By current Japanese standards high yield HY-80 steel is not that strong. [Pete comment - this is noting the much more modern Soryu has HY-156 equivalent steel.] A pressure hull 38mm or 39mm thick is rather thin. A hull thickness of 45mm-65mm would be more effective for safer, deeper, diving. [Pete comment - Pressure hull tolerances are, of cause, linked to likely threats. Canadian subs monitoring drug-organised crime is not the same as monitoring Chinese facilities (with ASW forces that may kill a sub)].

On assessing damage, or what could have happened, who’s right or wrong?



Anonymous said...

Hi Pete

Displacement of HMCS Coner Brook is 2500ton, not 3500ton.

Based on cross section [1] and a picture of damaged Coner Books, possible failure mechanism is as follows. The cross section suggests the glassfiber cover acted as shock absorber. The topedo tubes as strength as pressure hull were immediately pushed at collision, as a result welding between tubes and hull might be damaged.

As collision caused strain of pressure hull, front part of pressure hull was cut in round and was replaced by new part. At hull cutting, new strain may be caused in undamaged part. Slight inconsistancy between undamaged part and new part may be caused, providing significant reduction in maximam submerge depth [2].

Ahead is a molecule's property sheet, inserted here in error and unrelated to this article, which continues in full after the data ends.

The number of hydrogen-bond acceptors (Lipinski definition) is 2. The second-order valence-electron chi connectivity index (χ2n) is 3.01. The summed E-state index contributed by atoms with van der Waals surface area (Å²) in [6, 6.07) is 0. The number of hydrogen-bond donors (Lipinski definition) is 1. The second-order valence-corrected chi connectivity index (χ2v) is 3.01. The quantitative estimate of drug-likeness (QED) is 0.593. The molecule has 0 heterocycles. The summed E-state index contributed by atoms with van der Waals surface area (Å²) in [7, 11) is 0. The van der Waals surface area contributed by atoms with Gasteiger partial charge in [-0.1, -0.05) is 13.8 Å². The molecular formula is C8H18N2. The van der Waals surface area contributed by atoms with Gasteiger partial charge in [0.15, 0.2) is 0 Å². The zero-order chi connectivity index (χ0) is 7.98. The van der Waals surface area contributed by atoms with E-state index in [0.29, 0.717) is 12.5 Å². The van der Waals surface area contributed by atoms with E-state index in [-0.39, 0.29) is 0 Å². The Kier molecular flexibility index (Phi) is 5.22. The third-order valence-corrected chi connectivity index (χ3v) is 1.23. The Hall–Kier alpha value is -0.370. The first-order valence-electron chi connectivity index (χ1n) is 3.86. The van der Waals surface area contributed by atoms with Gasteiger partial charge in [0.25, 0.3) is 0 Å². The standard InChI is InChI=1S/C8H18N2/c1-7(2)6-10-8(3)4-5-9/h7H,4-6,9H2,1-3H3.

[2]Clushig depth (S1) is described as function of maximam submerging depth (S2) by using safe coefficient (C).
I explaine S2 by using simple description of S1 = C x S2.
For virgin structure with S1=600m and C=2, S2 is 300m (600m =2 x S2).
For rewelded structure, C must be icreased. If C=3, then S2 is 200m (600m=3 x S2).


Peter Coates said...

Thanks S

For your examination of the major repairs that followed Corner Brook's grounding incident.

The author of the Canadian Article seems incorrect in implying that there was no damage to the pressure hull.

I wonder whether the pressure hull might have ruptured (or torpedo tubes leaked) if the sub grounded 250m below the surface?



Anonymous said...

Hi Pete

I will revise comment short time before (not comment of 14/3/17 11:18 AM).

As torpedo tubes are directly prenetrated into pressure hull, even if visiual damage is not obserbed, damage of pressure hull (such as microcrack, partial yielding, etc) near hull-tube joint is possibly expected. If torpedo tubes act as lever, stress at collision will be concentrate at hull-tube areas. After throughly inspection, needed repair should have been conducted. In the worst cace, hull cutting for replacement of damaged part will be conducted.

Grounding 250m below the suface might cause fatal failure such as sinking.

HY80 is not strong as a pressure hull material, and 39mm of hull thickness is a bit thin. Usually, range of hull thickness is around 45mm-65mm.


MHalblaub said...

Dear Pete,

the definition of major could be linked to two items: time and money.

It is a major incident in case one of the two limits is crossed:
Major incident according to time in case of e.g. more than 6 months out of duty.
Major incident according to money in case e.g. cost for repairs exceed 2 % of original value.

In this case both limits are exceeded.


Peter Coates said...

Hi MHalblaub

I agree time and money are two important measures to damage.

Also I'd add:

- if nuclear weapons are lost

- if there are any fatalities

- particularly if the submarine is lost

- and deep political embarrassment.

All part of Putin's Kursk tragedy.



Peter Coates said...

Hi S [at 14/3/17 1:45 PM]

I've added your latest comments to the article text.